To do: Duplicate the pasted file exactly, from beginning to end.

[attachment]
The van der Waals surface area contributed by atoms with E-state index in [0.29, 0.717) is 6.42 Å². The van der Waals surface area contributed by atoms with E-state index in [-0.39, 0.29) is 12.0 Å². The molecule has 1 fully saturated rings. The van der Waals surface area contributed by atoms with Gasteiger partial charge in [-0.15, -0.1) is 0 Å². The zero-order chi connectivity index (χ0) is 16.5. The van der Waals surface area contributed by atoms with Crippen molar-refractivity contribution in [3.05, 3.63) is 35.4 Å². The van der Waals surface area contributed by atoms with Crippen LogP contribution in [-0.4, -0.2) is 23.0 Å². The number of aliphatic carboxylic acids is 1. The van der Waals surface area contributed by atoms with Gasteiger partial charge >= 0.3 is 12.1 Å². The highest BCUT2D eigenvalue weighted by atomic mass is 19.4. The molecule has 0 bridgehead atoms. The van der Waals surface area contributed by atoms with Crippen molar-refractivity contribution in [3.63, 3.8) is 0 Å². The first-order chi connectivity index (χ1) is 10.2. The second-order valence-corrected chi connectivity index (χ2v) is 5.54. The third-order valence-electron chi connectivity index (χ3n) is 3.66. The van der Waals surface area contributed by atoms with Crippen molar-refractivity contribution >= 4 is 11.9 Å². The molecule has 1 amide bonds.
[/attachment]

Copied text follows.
The van der Waals surface area contributed by atoms with E-state index in [0.29, 0.717) is 6.42 Å². The van der Waals surface area contributed by atoms with E-state index in [-0.39, 0.29) is 12.0 Å². The molecule has 1 fully saturated rings. The van der Waals surface area contributed by atoms with Gasteiger partial charge in [-0.15, -0.1) is 0 Å². The zero-order chi connectivity index (χ0) is 16.5. The van der Waals surface area contributed by atoms with Crippen molar-refractivity contribution in [3.05, 3.63) is 35.4 Å². The van der Waals surface area contributed by atoms with Crippen LogP contribution in [-0.4, -0.2) is 23.0 Å². The number of aliphatic carboxylic acids is 1. The van der Waals surface area contributed by atoms with Gasteiger partial charge >= 0.3 is 12.1 Å². The highest BCUT2D eigenvalue weighted by atomic mass is 19.4. The molecule has 0 bridgehead atoms. The van der Waals surface area contributed by atoms with Crippen molar-refractivity contribution in [3.63, 3.8) is 0 Å². The first-order chi connectivity index (χ1) is 10.2. The second-order valence-corrected chi connectivity index (χ2v) is 5.54. The third-order valence-electron chi connectivity index (χ3n) is 3.66. The van der Waals surface area contributed by atoms with Crippen molar-refractivity contribution >= 4 is 11.9 Å². The molecule has 1 amide bonds.